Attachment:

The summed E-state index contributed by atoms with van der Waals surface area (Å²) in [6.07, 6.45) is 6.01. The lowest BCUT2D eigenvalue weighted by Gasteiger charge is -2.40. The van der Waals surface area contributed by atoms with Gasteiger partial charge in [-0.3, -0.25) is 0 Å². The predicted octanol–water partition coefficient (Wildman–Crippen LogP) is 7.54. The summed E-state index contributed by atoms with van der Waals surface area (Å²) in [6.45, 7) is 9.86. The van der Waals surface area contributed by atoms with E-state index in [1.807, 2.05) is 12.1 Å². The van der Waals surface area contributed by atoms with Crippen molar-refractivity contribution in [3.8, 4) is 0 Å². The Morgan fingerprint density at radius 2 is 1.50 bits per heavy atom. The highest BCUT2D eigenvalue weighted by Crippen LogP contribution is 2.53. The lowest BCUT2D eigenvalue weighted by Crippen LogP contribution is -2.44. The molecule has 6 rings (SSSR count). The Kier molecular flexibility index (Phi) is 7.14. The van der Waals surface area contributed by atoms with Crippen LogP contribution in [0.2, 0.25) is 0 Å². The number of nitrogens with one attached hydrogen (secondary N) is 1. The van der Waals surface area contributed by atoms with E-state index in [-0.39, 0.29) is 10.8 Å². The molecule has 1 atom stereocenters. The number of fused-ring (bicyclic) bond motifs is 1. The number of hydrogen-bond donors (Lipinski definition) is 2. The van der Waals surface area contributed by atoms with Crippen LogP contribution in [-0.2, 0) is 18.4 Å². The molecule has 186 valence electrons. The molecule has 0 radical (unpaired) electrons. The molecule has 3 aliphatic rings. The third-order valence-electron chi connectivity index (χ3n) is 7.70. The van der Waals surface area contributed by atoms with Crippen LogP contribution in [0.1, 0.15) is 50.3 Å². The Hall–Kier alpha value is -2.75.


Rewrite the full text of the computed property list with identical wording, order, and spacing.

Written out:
The summed E-state index contributed by atoms with van der Waals surface area (Å²) in [6.07, 6.45) is 6.01. The lowest BCUT2D eigenvalue weighted by Gasteiger charge is -2.40. The van der Waals surface area contributed by atoms with Gasteiger partial charge in [-0.3, -0.25) is 0 Å². The predicted octanol–water partition coefficient (Wildman–Crippen LogP) is 7.54. The summed E-state index contributed by atoms with van der Waals surface area (Å²) in [6.45, 7) is 9.86. The van der Waals surface area contributed by atoms with E-state index in [1.807, 2.05) is 12.1 Å². The van der Waals surface area contributed by atoms with Crippen molar-refractivity contribution in [3.8, 4) is 0 Å². The Morgan fingerprint density at radius 2 is 1.50 bits per heavy atom. The highest BCUT2D eigenvalue weighted by Crippen LogP contribution is 2.53. The lowest BCUT2D eigenvalue weighted by Crippen LogP contribution is -2.44. The molecule has 6 rings (SSSR count). The Kier molecular flexibility index (Phi) is 7.14. The van der Waals surface area contributed by atoms with Crippen LogP contribution in [0.2, 0.25) is 0 Å². The number of nitrogens with one attached hydrogen (secondary N) is 1. The van der Waals surface area contributed by atoms with E-state index in [-0.39, 0.29) is 10.8 Å². The molecule has 1 atom stereocenters. The number of fused-ring (bicyclic) bond motifs is 1. The number of hydrogen-bond donors (Lipinski definition) is 2. The van der Waals surface area contributed by atoms with Crippen LogP contribution in [-0.2, 0) is 18.4 Å². The molecule has 186 valence electrons. The molecule has 0 radical (unpaired) electrons. The molecule has 3 aliphatic rings. The third-order valence-electron chi connectivity index (χ3n) is 7.70. The van der Waals surface area contributed by atoms with Crippen LogP contribution in [0.1, 0.15) is 50.3 Å². The Hall–Kier alpha value is -2.75.